16. Basic heat transfer

    CERN Document Server

    Bacon, D H

    2013-01-01

    Basic Heat Transfer aims to help readers use a computer to solve heat transfer problems and to promote greater understanding by changing data values and observing the effects, which are necessary in design and optimization calculations.The book is concerned with applications including insulation and heating in buildings and pipes, temperature distributions in solids for steady state and transient conditions, the determination of surface heat transfer coefficients for convection in various situations, radiation heat transfer in grey body problems, the use of finned surfaces, and simple heat exc

  17. Electrical installation calculations basic

    CERN Document Server

    Kitcher, Christopher

    2013-01-01

    All the essential calculations required for basic electrical installation workThe Electrical Installation Calculations series has proved an invaluable reference for over forty years, for both apprentices and professional electrical installation engineers alike. The book provides a step-by-step guide to the successful application of electrical installation calculations required in day-to-day electrical engineering practice. A step-by-step guide to everyday calculations used on the job An essential aid to the City & Guilds certificates at Levels 2 and 3Fo

  18. Back to basics audio

    CERN Document Server

    Nathan, Julian

    1998-01-01

    Back to Basics Audio is a thorough, yet approachable handbook on audio electronics theory and equipment. The first part of the book discusses electrical and audio principles. Those principles form a basis for understanding the operation of equipment and systems, covered in the second section. Finally, the author addresses planning and installation of a home audio system.Julian Nathan joined the audio service and manufacturing industry in 1954 and moved into motion picture engineering and production in 1960. He installed and operated recording theaters in Sydney, Austra

  19. Basic genetics for dermatologists

    Directory of Open Access Journals (Sweden)

    Muthu Sendhil Kumaran

    2013-01-01

    Full Text Available During the past few decades, advances in the field of molecular genetics have enriched us in understanding the pathogenesis of diseases, their identification, and appropriate therapeutic interventions. In the last 20 years, genetic basis of more than 350 monogenic skin diseases have been elucidated and is counting. The widespread use of molecular genetics as a tool in diagnosis is not practiced routinely due to genetic heterogenicity, limited access and low sensitivity. In this review, we have presented the very basics of genetics so as to enable dermatologists to have working understanding of medical genetics.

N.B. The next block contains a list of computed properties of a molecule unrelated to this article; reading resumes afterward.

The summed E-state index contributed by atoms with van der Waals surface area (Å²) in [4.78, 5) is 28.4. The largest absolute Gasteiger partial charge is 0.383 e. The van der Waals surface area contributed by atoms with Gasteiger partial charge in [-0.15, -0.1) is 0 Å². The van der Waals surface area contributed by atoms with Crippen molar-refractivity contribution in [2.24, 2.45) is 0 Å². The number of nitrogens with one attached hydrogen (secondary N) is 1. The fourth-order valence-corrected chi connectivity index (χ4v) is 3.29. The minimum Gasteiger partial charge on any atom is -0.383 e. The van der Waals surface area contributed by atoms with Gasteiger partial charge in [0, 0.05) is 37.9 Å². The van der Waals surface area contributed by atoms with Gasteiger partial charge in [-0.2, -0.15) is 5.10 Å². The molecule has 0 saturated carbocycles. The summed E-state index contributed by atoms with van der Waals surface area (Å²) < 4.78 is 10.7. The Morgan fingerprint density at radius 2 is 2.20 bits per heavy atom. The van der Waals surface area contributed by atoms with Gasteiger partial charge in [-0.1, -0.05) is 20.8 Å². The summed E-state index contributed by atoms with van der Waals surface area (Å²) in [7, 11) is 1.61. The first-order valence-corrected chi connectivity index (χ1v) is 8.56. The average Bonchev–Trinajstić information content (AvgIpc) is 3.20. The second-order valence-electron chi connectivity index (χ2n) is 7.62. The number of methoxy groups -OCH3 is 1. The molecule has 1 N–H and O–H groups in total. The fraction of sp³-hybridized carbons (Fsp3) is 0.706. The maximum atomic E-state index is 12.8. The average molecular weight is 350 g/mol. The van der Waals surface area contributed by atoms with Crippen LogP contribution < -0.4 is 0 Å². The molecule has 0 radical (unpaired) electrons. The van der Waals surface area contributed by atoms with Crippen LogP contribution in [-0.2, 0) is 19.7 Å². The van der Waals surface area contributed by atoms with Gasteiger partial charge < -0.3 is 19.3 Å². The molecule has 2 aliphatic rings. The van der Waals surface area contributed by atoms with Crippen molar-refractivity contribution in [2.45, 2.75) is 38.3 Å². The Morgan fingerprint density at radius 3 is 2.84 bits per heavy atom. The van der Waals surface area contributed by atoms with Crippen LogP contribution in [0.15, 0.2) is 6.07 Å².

20. Machine shop basics

    CERN Document Server

    Miller, Rex

    2004-01-01

    Use the right tool the right wayHere, fully updated to include new machines and electronic/digital controls, is the ultimate guide to basic machine shop equipment and how to use it. Whether you're a professional machinist, an apprentice, a trade student, or a handy homeowner, this fully illustrated volume helps you define tools and use them properly and safely. It's packed with review questions for students, and loaded with answers you need on the job.Mark Richard Miller is a Professor and Chairman of the Industrial Technology Department at Texas A&M University in Kingsville, T

  1. C# Database Basics

    CERN Document Server

    Schmalz, Michael

    2012-01-01

    Working with data and databases in C# certainly can be daunting if you're coming from VB6, VBA, or Access. With this hands-on guide, you'll shorten the learning curve considerably as you master accessing, adding, updating, and deleting data with C#-basic skills you need if you intend to program with this language. No previous knowledge of C# is necessary. By following the examples in this book, you'll learn how to tackle several database tasks in C#, such as working with SQL Server, building data entry forms, and using data in a web service. The book's code samples will help you get started

  2. Menstrual Cycle: Basic Biology

    Science.gov (United States)

    Hawkins, Shannon M.; Matzuk, Martin M.

    2010-01-01

    The basic biology of the menstrual cycle is a complex, coordinated sequence of events involving the hypothalamus, anterior pituitary, ovary, and endometrium. The menstrual cycle with all its complexities can be easily perturbed by environmental factors such as stress, extreme exercise, eating disorders, and obesity. Furthermore, genetic influences such as fragile X premutations (Chapter X), X chromosome abnormalities (Chapter X), and galactose-1-phosphate uridyltransferase (GALT) point mutations (galactosemia) also contribute to perturbations of the menstrual cycle. Although not perfect, mouse model have helped to identify and confirm additional components and pathways in menstrual cycle function and dysfunction in humans. PMID:18574203

  3. Basic structural dynamics

    CERN Document Server

    Anderson, James C

    2012-01-01

    A concise introduction to structural dynamics and earthquake engineering Basic Structural Dynamics serves as a fundamental introduction to the topic of structural dynamics. Covering single and multiple-degree-of-freedom systems while providing an introduction to earthquake engineering, the book keeps the coverage succinct and on topic at a level that is appropriate for undergraduate and graduate students. Through dozens of worked examples based on actual structures, it also introduces readers to MATLAB, a powerful software for solving both simple and complex structural d